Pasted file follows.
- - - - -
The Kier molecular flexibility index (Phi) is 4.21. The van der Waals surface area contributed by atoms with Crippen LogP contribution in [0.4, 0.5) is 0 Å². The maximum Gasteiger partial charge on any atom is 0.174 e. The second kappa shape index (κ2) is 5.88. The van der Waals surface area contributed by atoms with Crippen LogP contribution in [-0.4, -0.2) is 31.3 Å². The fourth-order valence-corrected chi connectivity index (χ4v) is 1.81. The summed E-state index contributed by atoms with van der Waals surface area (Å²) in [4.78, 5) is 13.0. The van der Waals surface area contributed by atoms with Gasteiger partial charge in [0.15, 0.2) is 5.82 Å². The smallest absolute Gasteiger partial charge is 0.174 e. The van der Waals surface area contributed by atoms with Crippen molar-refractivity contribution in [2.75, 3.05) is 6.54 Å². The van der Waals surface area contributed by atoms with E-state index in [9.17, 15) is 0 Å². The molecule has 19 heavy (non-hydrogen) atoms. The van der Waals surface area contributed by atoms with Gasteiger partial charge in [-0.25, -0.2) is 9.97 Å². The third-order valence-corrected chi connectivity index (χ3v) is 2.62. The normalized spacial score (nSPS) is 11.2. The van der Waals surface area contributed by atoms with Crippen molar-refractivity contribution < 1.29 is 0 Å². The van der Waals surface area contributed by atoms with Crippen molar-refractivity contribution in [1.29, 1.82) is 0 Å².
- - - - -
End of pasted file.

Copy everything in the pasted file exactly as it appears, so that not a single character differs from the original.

The Kier molecular flexibility index (Phi) is 4.21. The van der Waals surface area contributed by atoms with Crippen LogP contribution in [0.4, 0.5) is 0 Å². The maximum Gasteiger partial charge on any atom is 0.174 e. The second kappa shape index (κ2) is 5.88. The van der Waals surface area contributed by atoms with Crippen LogP contribution in [-0.4, -0.2) is 31.3 Å². The fourth-order valence-corrected chi connectivity index (χ4v) is 1.81. The summed E-state index contributed by atoms with van der Waals surface area (Å²) in [4.78, 5) is 13.0. The van der Waals surface area contributed by atoms with Gasteiger partial charge in [0.15, 0.2) is 5.82 Å². The smallest absolute Gasteiger partial charge is 0.174 e. The van der Waals surface area contributed by atoms with Crippen molar-refractivity contribution in [2.75, 3.05) is 6.54 Å². The van der Waals surface area contributed by atoms with E-state index in [9.17, 15) is 0 Å². The molecule has 19 heavy (non-hydrogen) atoms. The van der Waals surface area contributed by atoms with Gasteiger partial charge in [-0.25, -0.2) is 9.97 Å². The third-order valence-corrected chi connectivity index (χ3v) is 2.62. The normalized spacial score (nSPS) is 11.2. The van der Waals surface area contributed by atoms with Crippen molar-refractivity contribution < 1.29 is 0 Å². The van der Waals surface area contributed by atoms with Crippen molar-refractivity contribution in [1.29, 1.82) is 0 Å².